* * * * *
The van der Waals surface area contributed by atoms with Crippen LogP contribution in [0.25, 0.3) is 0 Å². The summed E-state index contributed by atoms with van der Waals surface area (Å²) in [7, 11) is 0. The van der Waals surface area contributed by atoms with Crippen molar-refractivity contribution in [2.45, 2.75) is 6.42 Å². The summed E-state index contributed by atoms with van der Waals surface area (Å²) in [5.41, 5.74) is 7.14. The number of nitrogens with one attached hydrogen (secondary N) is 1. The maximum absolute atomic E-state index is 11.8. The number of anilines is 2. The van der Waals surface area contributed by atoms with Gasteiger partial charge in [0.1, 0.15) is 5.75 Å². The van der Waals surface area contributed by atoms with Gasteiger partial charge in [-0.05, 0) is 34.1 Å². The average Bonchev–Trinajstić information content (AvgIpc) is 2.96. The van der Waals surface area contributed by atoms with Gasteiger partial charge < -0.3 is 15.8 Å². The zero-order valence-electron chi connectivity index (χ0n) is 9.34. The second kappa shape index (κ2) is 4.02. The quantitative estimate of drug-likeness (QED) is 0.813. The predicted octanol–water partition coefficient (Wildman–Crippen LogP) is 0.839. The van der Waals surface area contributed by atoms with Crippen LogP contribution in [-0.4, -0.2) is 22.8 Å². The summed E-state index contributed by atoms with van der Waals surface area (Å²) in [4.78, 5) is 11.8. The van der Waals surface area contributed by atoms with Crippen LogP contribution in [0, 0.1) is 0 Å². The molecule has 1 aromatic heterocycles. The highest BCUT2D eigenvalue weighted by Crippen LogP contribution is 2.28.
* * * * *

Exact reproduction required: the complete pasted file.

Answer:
The van der Waals surface area contributed by atoms with Crippen LogP contribution in [0.25, 0.3) is 0 Å². The summed E-state index contributed by atoms with van der Waals surface area (Å²) in [7, 11) is 0. The van der Waals surface area contributed by atoms with Crippen molar-refractivity contribution in [2.45, 2.75) is 6.42 Å². The summed E-state index contributed by atoms with van der Waals surface area (Å²) in [5.41, 5.74) is 7.14. The number of nitrogens with one attached hydrogen (secondary N) is 1. The maximum absolute atomic E-state index is 11.8. The number of anilines is 2. The van der Waals surface area contributed by atoms with Gasteiger partial charge in [0.1, 0.15) is 5.75 Å². The van der Waals surface area contributed by atoms with Gasteiger partial charge in [-0.05, 0) is 34.1 Å². The average Bonchev–Trinajstić information content (AvgIpc) is 2.96. The van der Waals surface area contributed by atoms with Gasteiger partial charge < -0.3 is 15.8 Å². The zero-order valence-electron chi connectivity index (χ0n) is 9.34. The second kappa shape index (κ2) is 4.02. The quantitative estimate of drug-likeness (QED) is 0.813. The predicted octanol–water partition coefficient (Wildman–Crippen LogP) is 0.839. The van der Waals surface area contributed by atoms with Crippen LogP contribution in [-0.4, -0.2) is 22.8 Å². The summed E-state index contributed by atoms with van der Waals surface area (Å²) in [4.78, 5) is 11.8. The van der Waals surface area contributed by atoms with Crippen LogP contribution in [0, 0.1) is 0 Å². The molecule has 1 aromatic heterocycles. The highest BCUT2D eigenvalue weighted by Crippen LogP contribution is 2.28.